|2||Individual Morality & Social Justice||Murray||MTuWTh 12-2||209 Dwinelle|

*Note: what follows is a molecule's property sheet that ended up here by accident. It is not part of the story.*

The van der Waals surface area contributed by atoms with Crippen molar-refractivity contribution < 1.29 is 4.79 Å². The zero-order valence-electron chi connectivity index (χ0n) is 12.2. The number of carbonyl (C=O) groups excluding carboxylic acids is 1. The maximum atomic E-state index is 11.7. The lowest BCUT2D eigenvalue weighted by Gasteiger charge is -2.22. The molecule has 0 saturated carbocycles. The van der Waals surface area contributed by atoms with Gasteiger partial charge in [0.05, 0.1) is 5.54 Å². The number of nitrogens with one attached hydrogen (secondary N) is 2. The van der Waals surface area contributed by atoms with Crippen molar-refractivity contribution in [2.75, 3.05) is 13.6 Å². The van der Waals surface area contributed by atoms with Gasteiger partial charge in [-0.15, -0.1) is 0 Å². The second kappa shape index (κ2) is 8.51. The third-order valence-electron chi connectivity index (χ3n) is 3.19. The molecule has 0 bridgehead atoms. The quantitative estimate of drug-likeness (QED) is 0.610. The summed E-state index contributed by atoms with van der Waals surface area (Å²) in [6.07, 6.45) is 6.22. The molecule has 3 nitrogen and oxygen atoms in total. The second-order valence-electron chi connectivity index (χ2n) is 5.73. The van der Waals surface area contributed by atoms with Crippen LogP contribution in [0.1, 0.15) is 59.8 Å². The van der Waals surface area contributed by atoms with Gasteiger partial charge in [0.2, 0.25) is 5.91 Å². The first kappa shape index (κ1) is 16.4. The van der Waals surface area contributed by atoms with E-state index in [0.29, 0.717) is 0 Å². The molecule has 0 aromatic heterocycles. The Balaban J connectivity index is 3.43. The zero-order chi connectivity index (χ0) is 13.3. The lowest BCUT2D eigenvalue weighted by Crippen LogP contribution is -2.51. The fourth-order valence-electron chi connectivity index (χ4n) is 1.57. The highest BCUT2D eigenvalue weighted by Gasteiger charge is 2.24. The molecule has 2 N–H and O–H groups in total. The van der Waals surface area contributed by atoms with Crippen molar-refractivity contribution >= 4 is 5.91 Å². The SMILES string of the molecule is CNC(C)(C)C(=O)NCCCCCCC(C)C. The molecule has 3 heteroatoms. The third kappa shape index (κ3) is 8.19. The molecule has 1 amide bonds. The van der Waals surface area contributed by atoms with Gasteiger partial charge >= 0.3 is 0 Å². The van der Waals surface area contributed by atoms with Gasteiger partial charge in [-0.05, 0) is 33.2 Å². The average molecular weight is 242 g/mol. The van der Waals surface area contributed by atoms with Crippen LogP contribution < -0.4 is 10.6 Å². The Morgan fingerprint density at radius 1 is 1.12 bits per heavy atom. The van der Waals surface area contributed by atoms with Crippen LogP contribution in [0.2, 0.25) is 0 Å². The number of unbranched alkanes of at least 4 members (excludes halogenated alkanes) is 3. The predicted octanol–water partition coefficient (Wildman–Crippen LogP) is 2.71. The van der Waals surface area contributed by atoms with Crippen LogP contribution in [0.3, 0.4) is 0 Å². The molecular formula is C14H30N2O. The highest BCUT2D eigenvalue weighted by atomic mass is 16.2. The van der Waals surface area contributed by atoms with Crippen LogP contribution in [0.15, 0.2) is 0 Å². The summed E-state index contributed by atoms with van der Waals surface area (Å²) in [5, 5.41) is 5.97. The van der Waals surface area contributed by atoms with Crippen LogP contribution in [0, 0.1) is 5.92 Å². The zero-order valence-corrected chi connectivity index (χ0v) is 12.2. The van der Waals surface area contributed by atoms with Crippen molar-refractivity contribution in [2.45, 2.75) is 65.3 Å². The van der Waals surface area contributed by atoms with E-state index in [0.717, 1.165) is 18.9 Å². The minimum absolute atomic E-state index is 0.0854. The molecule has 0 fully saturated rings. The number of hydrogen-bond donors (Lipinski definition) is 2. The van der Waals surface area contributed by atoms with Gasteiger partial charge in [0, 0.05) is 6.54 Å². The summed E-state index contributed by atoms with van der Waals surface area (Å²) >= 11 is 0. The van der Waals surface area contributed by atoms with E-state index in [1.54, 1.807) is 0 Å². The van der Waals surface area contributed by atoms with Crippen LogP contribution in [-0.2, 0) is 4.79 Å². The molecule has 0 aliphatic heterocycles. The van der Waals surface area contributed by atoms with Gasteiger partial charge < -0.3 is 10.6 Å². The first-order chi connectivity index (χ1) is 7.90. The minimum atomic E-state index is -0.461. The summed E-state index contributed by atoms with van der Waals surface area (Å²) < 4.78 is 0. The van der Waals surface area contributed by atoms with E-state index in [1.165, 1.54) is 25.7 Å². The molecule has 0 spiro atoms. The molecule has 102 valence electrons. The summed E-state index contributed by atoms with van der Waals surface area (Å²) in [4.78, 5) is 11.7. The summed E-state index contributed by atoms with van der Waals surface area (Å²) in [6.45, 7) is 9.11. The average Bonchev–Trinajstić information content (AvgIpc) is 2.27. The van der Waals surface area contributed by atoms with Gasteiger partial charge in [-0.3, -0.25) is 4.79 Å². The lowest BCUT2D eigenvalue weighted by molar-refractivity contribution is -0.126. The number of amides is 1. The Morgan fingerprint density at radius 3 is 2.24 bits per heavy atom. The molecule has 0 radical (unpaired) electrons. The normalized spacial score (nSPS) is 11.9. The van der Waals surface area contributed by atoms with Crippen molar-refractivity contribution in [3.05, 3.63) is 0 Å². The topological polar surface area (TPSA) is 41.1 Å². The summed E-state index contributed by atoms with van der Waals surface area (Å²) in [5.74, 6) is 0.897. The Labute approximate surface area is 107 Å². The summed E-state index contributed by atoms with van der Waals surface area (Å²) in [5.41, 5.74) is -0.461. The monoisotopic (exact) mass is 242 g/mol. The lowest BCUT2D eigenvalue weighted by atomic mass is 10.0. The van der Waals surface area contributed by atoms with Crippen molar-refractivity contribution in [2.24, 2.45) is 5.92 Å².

What is the right thing to do? In this class, we’ll explore some of the most pressing contemporary questions in ethics and political philosophy. In the first part of the class, we’ll discuss whether we’re morally required to donate to charity, whether (assisted) suicide, abortion, and eating meat are ever permissible, and when self-defense is justified. In the second half of the class, we’ll discuss questions of a more political nature: the ethics of punishment, killing in war, terrorism, whether and to what extent we’re required to be tolerant of others’ views (e.g., must we be tolerant even of the intolerant?), and whether living in a society that treats one unjustly licenses acting in ways that would otherwise be impermissible. Our goal in this class is not so much to settle any of these questions than to see how to think about them philosophically, highlighting some of the major themes of ethics and political philosophy as we do so, such as the longstanding debate between utilitarian and deontological ethical theories.